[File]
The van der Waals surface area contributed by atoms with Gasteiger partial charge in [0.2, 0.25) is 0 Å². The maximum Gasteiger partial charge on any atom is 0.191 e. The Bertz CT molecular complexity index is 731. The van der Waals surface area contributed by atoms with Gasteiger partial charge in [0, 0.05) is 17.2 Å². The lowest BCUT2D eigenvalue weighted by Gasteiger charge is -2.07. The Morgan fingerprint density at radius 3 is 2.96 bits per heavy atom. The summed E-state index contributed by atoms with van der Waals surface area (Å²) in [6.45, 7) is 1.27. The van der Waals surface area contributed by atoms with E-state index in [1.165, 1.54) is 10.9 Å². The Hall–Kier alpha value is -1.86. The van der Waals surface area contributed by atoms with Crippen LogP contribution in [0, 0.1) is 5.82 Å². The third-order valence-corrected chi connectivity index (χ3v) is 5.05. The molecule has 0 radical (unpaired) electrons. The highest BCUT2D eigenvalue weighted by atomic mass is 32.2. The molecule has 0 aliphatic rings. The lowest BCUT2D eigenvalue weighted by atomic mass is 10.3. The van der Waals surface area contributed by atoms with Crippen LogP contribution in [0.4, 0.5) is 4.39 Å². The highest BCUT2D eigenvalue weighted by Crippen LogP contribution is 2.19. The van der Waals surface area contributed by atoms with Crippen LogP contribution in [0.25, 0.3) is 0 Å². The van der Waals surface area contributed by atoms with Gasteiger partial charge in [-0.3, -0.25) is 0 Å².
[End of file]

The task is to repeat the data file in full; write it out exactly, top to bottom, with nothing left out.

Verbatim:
The van der Waals surface area contributed by atoms with Gasteiger partial charge in [0.2, 0.25) is 0 Å². The maximum Gasteiger partial charge on any atom is 0.191 e. The Bertz CT molecular complexity index is 731. The van der Waals surface area contributed by atoms with Gasteiger partial charge in [0, 0.05) is 17.2 Å². The lowest BCUT2D eigenvalue weighted by Gasteiger charge is -2.07. The Morgan fingerprint density at radius 3 is 2.96 bits per heavy atom. The summed E-state index contributed by atoms with van der Waals surface area (Å²) in [6.45, 7) is 1.27. The van der Waals surface area contributed by atoms with E-state index in [1.165, 1.54) is 10.9 Å². The Hall–Kier alpha value is -1.86. The van der Waals surface area contributed by atoms with Crippen LogP contribution in [0, 0.1) is 5.82 Å². The third-order valence-corrected chi connectivity index (χ3v) is 5.05. The molecule has 0 radical (unpaired) electrons. The highest BCUT2D eigenvalue weighted by atomic mass is 32.2. The molecule has 0 aliphatic rings. The lowest BCUT2D eigenvalue weighted by atomic mass is 10.3. The van der Waals surface area contributed by atoms with Crippen LogP contribution in [0.4, 0.5) is 4.39 Å². The highest BCUT2D eigenvalue weighted by Crippen LogP contribution is 2.19. The van der Waals surface area contributed by atoms with Crippen LogP contribution in [0.25, 0.3) is 0 Å². The van der Waals surface area contributed by atoms with Gasteiger partial charge in [-0.3, -0.25) is 0 Å².